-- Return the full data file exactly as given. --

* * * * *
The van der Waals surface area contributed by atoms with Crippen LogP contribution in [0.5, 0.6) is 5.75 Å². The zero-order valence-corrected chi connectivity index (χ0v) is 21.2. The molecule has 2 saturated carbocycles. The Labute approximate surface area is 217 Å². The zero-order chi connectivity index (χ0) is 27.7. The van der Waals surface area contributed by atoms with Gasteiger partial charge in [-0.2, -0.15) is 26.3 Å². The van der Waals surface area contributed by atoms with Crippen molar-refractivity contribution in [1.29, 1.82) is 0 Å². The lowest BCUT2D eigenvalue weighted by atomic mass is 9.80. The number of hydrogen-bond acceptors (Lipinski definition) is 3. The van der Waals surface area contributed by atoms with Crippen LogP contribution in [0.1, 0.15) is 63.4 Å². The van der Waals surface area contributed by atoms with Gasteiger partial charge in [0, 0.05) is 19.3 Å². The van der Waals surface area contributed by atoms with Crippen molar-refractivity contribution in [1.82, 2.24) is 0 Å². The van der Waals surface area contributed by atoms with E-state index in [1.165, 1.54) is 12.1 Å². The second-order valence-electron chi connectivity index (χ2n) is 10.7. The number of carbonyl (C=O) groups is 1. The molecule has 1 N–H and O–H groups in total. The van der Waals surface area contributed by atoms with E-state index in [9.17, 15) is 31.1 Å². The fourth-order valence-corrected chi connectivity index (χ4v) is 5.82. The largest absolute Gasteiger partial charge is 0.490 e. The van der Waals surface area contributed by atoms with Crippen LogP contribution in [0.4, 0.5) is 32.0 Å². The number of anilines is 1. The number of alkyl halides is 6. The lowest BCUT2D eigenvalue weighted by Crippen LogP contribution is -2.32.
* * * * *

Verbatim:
The van der Waals surface area contributed by atoms with Crippen LogP contribution in [0.5, 0.6) is 5.75 Å². The zero-order valence-corrected chi connectivity index (χ0v) is 21.2. The molecule has 2 saturated carbocycles. The Labute approximate surface area is 217 Å². The zero-order chi connectivity index (χ0) is 27.7. The van der Waals surface area contributed by atoms with Gasteiger partial charge in [-0.2, -0.15) is 26.3 Å². The van der Waals surface area contributed by atoms with Crippen molar-refractivity contribution in [1.29, 1.82) is 0 Å². The lowest BCUT2D eigenvalue weighted by atomic mass is 9.80. The number of hydrogen-bond acceptors (Lipinski definition) is 3. The van der Waals surface area contributed by atoms with Crippen LogP contribution in [0.1, 0.15) is 63.4 Å². The van der Waals surface area contributed by atoms with Gasteiger partial charge in [0, 0.05) is 19.3 Å². The van der Waals surface area contributed by atoms with Crippen molar-refractivity contribution in [1.82, 2.24) is 0 Å². The van der Waals surface area contributed by atoms with E-state index in [1.165, 1.54) is 12.1 Å². The second-order valence-electron chi connectivity index (χ2n) is 10.7. The number of carbonyl (C=O) groups is 1. The molecule has 1 N–H and O–H groups in total. The van der Waals surface area contributed by atoms with E-state index in [9.17, 15) is 31.1 Å². The fourth-order valence-corrected chi connectivity index (χ4v) is 5.82. The largest absolute Gasteiger partial charge is 0.490 e. The van der Waals surface area contributed by atoms with Crippen LogP contribution in [0.4, 0.5) is 32.0 Å². The number of anilines is 1. The number of alkyl halides is 6. The lowest BCUT2D eigenvalue weighted by Crippen LogP contribution is -2.32.